J.G. Manning, William K. and Marilyn M. Simpson Professor of Classics and History, Yale University: “Kingship Not Monarchy. Ideas and Practices of Ptolemaic Governance”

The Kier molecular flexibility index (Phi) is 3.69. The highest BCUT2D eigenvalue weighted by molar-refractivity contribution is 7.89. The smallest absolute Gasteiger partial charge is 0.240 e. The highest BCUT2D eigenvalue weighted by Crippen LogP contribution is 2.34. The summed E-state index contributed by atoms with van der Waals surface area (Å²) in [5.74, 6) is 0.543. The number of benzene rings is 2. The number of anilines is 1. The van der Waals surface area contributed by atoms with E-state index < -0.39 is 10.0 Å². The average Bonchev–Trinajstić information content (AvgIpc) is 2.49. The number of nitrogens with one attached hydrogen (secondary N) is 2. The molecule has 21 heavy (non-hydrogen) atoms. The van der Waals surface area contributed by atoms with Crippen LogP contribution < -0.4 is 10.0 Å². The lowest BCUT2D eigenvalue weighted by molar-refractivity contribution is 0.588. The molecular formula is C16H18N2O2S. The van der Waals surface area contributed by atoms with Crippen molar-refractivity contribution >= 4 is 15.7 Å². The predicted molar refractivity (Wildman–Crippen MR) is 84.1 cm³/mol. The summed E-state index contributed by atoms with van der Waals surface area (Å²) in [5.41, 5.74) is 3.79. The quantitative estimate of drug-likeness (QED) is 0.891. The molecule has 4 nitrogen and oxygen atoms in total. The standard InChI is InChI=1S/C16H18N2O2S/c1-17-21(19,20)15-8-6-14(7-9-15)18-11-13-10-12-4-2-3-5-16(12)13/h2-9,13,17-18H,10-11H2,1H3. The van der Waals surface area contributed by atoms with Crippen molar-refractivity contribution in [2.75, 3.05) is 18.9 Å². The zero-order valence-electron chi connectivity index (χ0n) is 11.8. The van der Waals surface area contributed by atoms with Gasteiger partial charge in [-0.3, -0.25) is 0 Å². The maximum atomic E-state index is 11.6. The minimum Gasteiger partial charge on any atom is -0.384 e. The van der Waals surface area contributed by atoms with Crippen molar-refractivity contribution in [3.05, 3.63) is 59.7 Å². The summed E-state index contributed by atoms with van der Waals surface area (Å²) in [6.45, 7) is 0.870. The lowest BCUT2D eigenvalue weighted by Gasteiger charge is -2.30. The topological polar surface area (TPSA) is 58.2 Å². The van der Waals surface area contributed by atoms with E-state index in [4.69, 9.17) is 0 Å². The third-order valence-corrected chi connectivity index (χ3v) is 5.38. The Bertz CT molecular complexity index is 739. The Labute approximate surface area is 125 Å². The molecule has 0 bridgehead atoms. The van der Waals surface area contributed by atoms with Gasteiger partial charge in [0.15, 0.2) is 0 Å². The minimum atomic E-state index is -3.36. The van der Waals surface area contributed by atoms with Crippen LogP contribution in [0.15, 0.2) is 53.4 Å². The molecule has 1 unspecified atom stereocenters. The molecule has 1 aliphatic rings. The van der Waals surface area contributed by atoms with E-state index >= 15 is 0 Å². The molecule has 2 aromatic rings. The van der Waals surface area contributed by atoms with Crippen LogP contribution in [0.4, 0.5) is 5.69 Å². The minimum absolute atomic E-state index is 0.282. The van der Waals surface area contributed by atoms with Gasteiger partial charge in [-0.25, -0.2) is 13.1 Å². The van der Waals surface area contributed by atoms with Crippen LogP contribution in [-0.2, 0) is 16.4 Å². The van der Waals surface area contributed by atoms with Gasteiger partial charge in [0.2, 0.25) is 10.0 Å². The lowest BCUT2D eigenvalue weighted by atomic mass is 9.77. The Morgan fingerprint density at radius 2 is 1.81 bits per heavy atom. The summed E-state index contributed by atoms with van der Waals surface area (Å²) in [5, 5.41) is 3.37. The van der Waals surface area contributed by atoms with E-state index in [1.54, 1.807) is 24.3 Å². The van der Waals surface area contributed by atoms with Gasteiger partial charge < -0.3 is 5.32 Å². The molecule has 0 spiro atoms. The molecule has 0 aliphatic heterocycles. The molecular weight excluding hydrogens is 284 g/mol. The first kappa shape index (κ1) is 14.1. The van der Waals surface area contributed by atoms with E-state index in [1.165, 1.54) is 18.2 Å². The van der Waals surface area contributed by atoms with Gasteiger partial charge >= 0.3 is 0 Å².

The lecture will exam how Hellenistic kings operated in the real world. I will focus on the Ptolemies but refer to the broader trends of the period. I begin by considering the new world created in the wake of Alexander’s conquest in the late fourth century BC during which new states were formed, older states, especially the Greek cities, made major adjustments in how they operated, and the institutional bases of societies around the Mediterranean world were restructured. I then explore the implications of these adjustments by discussing the drivers of historical change. Political equilibria were difficult to establish, the immediate concerns revolved around the creation of what the historical sociologist Shauel Eisenstadt (1993) famously has termed “free-floating resources” bound up in the nexus of war-resources-coinage. The relative size of each Hellenistic state was, in turn, determined by the level of military technology, the productivity of its resource base and its administrative costs. I conclude by treating the complex institutional and cognitive frameworks set up by these new states that resulted in the constant bargaining between kings and society that shaped these new states.